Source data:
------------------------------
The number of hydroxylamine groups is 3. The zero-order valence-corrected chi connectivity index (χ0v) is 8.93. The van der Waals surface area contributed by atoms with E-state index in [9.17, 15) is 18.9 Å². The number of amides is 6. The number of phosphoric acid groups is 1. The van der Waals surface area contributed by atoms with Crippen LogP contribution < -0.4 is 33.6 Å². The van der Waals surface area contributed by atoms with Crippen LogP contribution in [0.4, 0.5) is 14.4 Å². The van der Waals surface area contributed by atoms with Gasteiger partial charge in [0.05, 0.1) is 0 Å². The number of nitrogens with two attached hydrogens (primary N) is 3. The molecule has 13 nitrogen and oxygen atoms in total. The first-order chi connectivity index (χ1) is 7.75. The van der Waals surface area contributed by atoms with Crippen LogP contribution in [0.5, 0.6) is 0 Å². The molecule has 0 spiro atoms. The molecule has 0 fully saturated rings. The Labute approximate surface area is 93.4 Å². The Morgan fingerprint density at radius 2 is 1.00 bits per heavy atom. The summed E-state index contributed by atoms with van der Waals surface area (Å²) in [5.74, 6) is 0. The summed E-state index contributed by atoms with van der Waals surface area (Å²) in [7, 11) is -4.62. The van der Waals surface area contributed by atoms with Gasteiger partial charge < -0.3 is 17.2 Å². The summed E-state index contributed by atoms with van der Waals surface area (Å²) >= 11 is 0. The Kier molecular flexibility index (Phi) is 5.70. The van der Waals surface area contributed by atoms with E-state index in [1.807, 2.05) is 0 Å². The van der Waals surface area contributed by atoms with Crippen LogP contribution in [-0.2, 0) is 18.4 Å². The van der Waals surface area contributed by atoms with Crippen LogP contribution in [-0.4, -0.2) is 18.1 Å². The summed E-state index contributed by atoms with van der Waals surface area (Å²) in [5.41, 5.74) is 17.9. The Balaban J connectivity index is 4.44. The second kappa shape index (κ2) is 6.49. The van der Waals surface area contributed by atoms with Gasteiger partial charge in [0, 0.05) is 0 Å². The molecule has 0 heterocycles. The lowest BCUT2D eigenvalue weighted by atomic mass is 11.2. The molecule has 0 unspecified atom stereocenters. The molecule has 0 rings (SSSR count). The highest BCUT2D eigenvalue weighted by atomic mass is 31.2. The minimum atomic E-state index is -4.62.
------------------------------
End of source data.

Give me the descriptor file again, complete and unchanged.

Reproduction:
The number of hydroxylamine groups is 3. The zero-order valence-corrected chi connectivity index (χ0v) is 8.93. The van der Waals surface area contributed by atoms with E-state index in [9.17, 15) is 18.9 Å². The number of amides is 6. The number of phosphoric acid groups is 1. The van der Waals surface area contributed by atoms with Crippen LogP contribution < -0.4 is 33.6 Å². The van der Waals surface area contributed by atoms with Crippen LogP contribution in [0.4, 0.5) is 14.4 Å². The van der Waals surface area contributed by atoms with Gasteiger partial charge in [0.05, 0.1) is 0 Å². The number of nitrogens with two attached hydrogens (primary N) is 3. The molecule has 13 nitrogen and oxygen atoms in total. The first-order chi connectivity index (χ1) is 7.75. The van der Waals surface area contributed by atoms with Crippen LogP contribution in [0.5, 0.6) is 0 Å². The molecule has 0 spiro atoms. The molecule has 0 fully saturated rings. The Labute approximate surface area is 93.4 Å². The Morgan fingerprint density at radius 2 is 1.00 bits per heavy atom. The summed E-state index contributed by atoms with van der Waals surface area (Å²) in [5.74, 6) is 0. The summed E-state index contributed by atoms with van der Waals surface area (Å²) in [7, 11) is -4.62. The van der Waals surface area contributed by atoms with Gasteiger partial charge < -0.3 is 17.2 Å². The summed E-state index contributed by atoms with van der Waals surface area (Å²) >= 11 is 0. The Kier molecular flexibility index (Phi) is 5.70. The van der Waals surface area contributed by atoms with E-state index in [1.807, 2.05) is 0 Å². The van der Waals surface area contributed by atoms with Crippen LogP contribution in [-0.2, 0) is 18.4 Å². The van der Waals surface area contributed by atoms with Crippen LogP contribution in [-0.4, -0.2) is 18.1 Å². The summed E-state index contributed by atoms with van der Waals surface area (Å²) in [5.41, 5.74) is 17.9. The Balaban J connectivity index is 4.44. The second kappa shape index (κ2) is 6.49. The van der Waals surface area contributed by atoms with Gasteiger partial charge in [0, 0.05) is 0 Å². The molecule has 0 heterocycles. The lowest BCUT2D eigenvalue weighted by atomic mass is 11.2. The molecule has 0 unspecified atom stereocenters. The molecule has 0 rings (SSSR count). The highest BCUT2D eigenvalue weighted by atomic mass is 31.2. The minimum atomic E-state index is -4.62.